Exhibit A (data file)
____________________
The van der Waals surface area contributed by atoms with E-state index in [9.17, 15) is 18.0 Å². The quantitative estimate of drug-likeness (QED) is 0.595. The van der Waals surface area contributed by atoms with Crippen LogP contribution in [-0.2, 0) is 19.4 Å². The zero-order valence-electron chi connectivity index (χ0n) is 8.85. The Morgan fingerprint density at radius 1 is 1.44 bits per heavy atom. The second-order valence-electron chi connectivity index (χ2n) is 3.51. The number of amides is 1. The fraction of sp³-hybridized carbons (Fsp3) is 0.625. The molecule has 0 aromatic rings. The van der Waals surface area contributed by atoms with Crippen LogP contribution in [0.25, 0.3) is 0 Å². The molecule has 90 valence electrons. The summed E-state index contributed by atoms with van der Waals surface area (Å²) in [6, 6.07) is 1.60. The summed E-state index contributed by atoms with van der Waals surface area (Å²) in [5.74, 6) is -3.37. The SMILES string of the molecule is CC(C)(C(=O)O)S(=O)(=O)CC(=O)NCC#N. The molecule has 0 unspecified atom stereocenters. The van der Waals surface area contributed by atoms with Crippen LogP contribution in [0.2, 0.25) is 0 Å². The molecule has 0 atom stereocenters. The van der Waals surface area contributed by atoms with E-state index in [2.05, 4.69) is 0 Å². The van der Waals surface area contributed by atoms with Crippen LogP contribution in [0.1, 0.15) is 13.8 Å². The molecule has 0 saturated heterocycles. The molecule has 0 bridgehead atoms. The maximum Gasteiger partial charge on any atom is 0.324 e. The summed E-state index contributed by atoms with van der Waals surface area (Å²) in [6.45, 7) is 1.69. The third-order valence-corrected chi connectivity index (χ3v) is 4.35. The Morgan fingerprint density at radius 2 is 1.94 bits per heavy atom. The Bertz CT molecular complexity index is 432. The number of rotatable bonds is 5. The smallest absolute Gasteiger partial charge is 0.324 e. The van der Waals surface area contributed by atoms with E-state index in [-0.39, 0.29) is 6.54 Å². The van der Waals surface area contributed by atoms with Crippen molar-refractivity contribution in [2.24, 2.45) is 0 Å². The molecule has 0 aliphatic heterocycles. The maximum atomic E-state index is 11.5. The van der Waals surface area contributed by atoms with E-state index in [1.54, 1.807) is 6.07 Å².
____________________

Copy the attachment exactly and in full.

The van der Waals surface area contributed by atoms with E-state index in [9.17, 15) is 18.0 Å². The quantitative estimate of drug-likeness (QED) is 0.595. The van der Waals surface area contributed by atoms with Crippen LogP contribution in [-0.2, 0) is 19.4 Å². The zero-order valence-electron chi connectivity index (χ0n) is 8.85. The Morgan fingerprint density at radius 1 is 1.44 bits per heavy atom. The second-order valence-electron chi connectivity index (χ2n) is 3.51. The number of amides is 1. The fraction of sp³-hybridized carbons (Fsp3) is 0.625. The molecule has 0 aromatic rings. The van der Waals surface area contributed by atoms with Crippen LogP contribution in [0.25, 0.3) is 0 Å². The molecule has 90 valence electrons. The summed E-state index contributed by atoms with van der Waals surface area (Å²) in [6, 6.07) is 1.60. The summed E-state index contributed by atoms with van der Waals surface area (Å²) in [5.74, 6) is -3.37. The SMILES string of the molecule is CC(C)(C(=O)O)S(=O)(=O)CC(=O)NCC#N. The molecule has 0 unspecified atom stereocenters. The van der Waals surface area contributed by atoms with Crippen LogP contribution in [0.2, 0.25) is 0 Å². The molecule has 0 atom stereocenters. The van der Waals surface area contributed by atoms with E-state index in [2.05, 4.69) is 0 Å². The van der Waals surface area contributed by atoms with Crippen LogP contribution in [0.1, 0.15) is 13.8 Å². The molecule has 0 saturated heterocycles. The molecule has 0 bridgehead atoms. The maximum Gasteiger partial charge on any atom is 0.324 e. The summed E-state index contributed by atoms with van der Waals surface area (Å²) in [6.45, 7) is 1.69. The third-order valence-corrected chi connectivity index (χ3v) is 4.35. The Morgan fingerprint density at radius 2 is 1.94 bits per heavy atom. The Bertz CT molecular complexity index is 432. The number of rotatable bonds is 5. The smallest absolute Gasteiger partial charge is 0.324 e. The van der Waals surface area contributed by atoms with E-state index in [-0.39, 0.29) is 6.54 Å². The van der Waals surface area contributed by atoms with Crippen molar-refractivity contribution in [2.24, 2.45) is 0 Å². The molecule has 0 aliphatic heterocycles. The maximum atomic E-state index is 11.5. The van der Waals surface area contributed by atoms with E-state index in [1.54, 1.807) is 6.07 Å².